Prof. William Hayden Smith,
Washington University, St. Louis, Mo
Last updated: October 2001
E-mail: whsmith [at] levee.wustl.edu
Brief Biographical Information:
Professor at Washington University in St. Louis, Ph.D., Princeton University, 1966
Professor Smith's research centers on the development and application of high-reliability
sensors for hyperspectral remote sensing from ground, airborne,
space-based platforms In recent years, he has developed imaging spectropolarimeters
based on acousto-optic tunable filters, and the Digital Array-Scanned
Interferometer or DASI (US Patent No. 4,976,542). He is presently developing
microscopy hyperspectral sensors for use under the extreme conditions
encountered in hot springs, boreholes, and the deep ocean.
- Terrestrial remote sensing using Imaging interferometry and other
hyperspectral imaging methods
- Application of radiative transfer theory and modern analysis techniques to
the interpretation of data from remote sensing instruments.
- Experimental studies of clouds and aerosols and their roles in the earth's
atmosphere and climate: radiative processes in atmosphere and on surface.
- Radiative interaction within leaves.
- Development of radiation remote sensing instruments.
- Optical spectroscopy: methods and instrumentation.
- Chemical kinetics and spectroscopy of gas phase molecular free radicals of
- Spectroscopy of molecules of astrophysical interest
Professor Smith conducts astrophysical and Earth observations with ground-based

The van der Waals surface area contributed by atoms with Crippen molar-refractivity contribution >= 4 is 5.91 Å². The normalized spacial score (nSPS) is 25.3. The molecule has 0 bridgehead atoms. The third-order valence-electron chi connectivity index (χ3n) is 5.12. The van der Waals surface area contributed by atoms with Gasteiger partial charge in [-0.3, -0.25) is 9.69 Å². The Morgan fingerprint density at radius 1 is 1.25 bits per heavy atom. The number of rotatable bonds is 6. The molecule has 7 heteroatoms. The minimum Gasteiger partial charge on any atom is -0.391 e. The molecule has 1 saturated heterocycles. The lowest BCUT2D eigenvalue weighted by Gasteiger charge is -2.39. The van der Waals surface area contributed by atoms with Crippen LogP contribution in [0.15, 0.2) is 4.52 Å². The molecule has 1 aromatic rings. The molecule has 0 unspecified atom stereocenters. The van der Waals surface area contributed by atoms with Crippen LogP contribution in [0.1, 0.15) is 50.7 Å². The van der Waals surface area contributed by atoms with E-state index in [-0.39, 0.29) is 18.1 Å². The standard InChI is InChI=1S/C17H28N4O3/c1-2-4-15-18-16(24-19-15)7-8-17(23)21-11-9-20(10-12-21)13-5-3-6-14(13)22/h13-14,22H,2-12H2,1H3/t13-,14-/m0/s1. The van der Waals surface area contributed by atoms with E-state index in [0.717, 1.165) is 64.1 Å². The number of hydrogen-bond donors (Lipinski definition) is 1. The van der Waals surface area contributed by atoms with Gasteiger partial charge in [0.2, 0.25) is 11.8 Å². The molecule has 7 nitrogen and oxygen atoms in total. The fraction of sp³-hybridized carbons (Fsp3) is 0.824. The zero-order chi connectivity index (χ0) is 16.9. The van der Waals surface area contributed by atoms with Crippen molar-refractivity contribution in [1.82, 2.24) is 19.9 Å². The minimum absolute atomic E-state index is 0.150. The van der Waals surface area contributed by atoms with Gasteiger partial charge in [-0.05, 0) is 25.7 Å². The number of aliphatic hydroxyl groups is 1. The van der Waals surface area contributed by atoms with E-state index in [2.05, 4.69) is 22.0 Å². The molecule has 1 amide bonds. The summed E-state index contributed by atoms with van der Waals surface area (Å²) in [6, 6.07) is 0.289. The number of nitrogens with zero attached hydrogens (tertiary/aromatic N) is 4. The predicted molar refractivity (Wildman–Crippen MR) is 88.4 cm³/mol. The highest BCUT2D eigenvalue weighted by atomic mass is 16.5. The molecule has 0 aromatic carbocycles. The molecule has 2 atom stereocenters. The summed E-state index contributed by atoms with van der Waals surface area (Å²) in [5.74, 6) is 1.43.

and airborne versions of these remote-sensing instruments. At the telescope,
multispectral and hyperspectral sensors are primarily used in studies aimed at
the discovery of planetary sized objects outside the solar system as well as
studies of circumstellar matter. Studies of the Earth climate system recently
have emphasized the biological component, e.g. the recycling of nitrogen
nitrogen oxides, nitrates) in the environment. Using light aircraft and
long duration remotely piloted vehicles, hyperspectral sensors are being
applied to ocean reef
health studies, agriculture sensing, urban development, and other
Research on Leonid MAC:
The first attempt at Near-IR spectral imagery of meteors using the Digital Array-Scanned
Interferometer (DASI) in the 1999 Leonid MAC mission failed because no bright enough
meteor passed the field of view and active pointing towards trains was not attempted.
A -5 Leonid fireball missed the field of view by only a few degrees.
In the 2001 mission, the observing strategy will be adjusted to increase our chances of
meteor and meteor train detection, while the instrument sensitivity will be greatly enhanced.